IMF Executive Board Completes the Fifth Review under the ECF Arrangement and Approves US$34.6 Million Disbursement to Togo

October 25, 2019

  • The Extended Credit Facility supported program is implemented as planned in most areas.
  • Togo’s economic growth is projected to accelerate to 5.3 percent in 2019 and to hover around 5½ percent over the medium term.
  • IMF welcomes the authorities’ determination to pursue fiscal consolidation and debt reduction.

On October 25, 2019, the Executive Board of the International Monetary Fund (IMF) completed the fifth review of Togo’s economic performance under a program supported by an Extended Credit Facility (ECF) arrangement. [1] The completion of the review enables the disbursement of SDR 25.17 million (about US$34.6 million), bringing total disbursements under the arrangement to SDR 151.02 million (about US$207.8 million).

Togo’s three-year arrangement for SDR 176.16 million (about US$242.4 million, 120 percent of Togo’s quota), was approved on May 5, 2017 (see Press Release No.17/151 ). The program aims to reduce the overall fiscal deficit substantially to ensure long-term debt and external sustainability; refocus policies on inclusive growth through targeted social spending and sustainably-financed infrastructure spending; and resolve the financial weaknesses in the two public banks.

Economic growth is projected to accelerate to 5.3 percent in 2019 and to hover around 5½ percent over the medium term. Togo has complied with the WAEMU deficit criteria since 2017; the overall fiscal deficit is projected at 2.9 percent of GDP in 2019 and 1.9 percent of GDP in 2020. Debt has declined and is expected to fall below 70 percent of GDP from 2020. Discussions on the debt reprofiling operation and the related guarantees are underway and awaiting decisions.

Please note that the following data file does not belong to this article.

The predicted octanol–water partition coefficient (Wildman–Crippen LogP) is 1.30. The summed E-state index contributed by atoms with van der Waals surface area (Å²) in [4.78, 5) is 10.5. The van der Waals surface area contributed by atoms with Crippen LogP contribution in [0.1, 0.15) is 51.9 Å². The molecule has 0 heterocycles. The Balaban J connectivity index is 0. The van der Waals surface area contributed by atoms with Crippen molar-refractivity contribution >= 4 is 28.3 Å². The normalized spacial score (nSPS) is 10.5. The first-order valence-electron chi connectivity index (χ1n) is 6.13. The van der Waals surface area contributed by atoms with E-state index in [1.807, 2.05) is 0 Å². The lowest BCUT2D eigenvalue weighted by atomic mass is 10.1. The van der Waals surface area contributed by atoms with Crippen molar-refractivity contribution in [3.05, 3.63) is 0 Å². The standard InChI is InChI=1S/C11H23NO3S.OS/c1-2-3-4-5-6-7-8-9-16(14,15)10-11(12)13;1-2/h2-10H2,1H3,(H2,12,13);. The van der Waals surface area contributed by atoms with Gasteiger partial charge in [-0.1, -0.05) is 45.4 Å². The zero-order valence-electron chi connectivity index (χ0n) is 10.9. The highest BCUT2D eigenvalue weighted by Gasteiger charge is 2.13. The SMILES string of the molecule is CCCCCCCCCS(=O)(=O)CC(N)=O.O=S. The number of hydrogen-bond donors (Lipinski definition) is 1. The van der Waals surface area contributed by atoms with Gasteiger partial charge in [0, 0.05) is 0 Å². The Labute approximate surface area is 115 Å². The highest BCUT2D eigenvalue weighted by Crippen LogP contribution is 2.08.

Following the Executive Board discussion, Mr. Mitsuhiro Furusawa, Deputy Managing Director and Acting Chair, made the following statement:

“Togo’s performance under the ECF-supported program has been broadly satisfactory. The economic recovery seems to be taking hold, structural reforms are progressing, and the fiscal consolidation continues. Nonetheless, there are downside risks related to the global economic environment, regional security conditions, and the potential impact of the electoral cycle on domestic economic activity.

“The authorities remain determined to pursue fiscal consolidation and debt reduction. Given high debt levels, revenue mobilization efforts and spending prioritization should continue, while addressing the persistent underperformance on social spending to enhance economic inclusiveness and to reduce poverty. In case the authorities consider conducting the debt reprofiling operation, it should lead to a reduction of the NPV of public debt, and safeguard measures should be put in place to address any related risks.

“It is important to address the weaknesses in the two public banks transparently. A successful privatization of these two banks would safeguard financial stability and minimize costs to the State budget. Broader financial sector developments should also be monitored, and corrective actions should be taken as needed, including in terms of the high non-performing loans.

“Structural reforms are progressing on tax policy, revenue administration, and public expenditure management. Significant progress has also been made in the improvement of the business environment, which is expected to boost domestic and foreign private investment. It is essential to strengthen the AML/CFT framework, fully implement the recently adopted legal framework on governance and anti-corruption and ensure that the related institutions become fully operational.“

[1] The ECF is a lending arrangement that provides sustained program engagement over the medium to long term in case of protracted balance of payments problems.

IMF Communications Department

PRESS OFFICER: Gediminas Vilkas

Phone: +1 202 623-7100Email: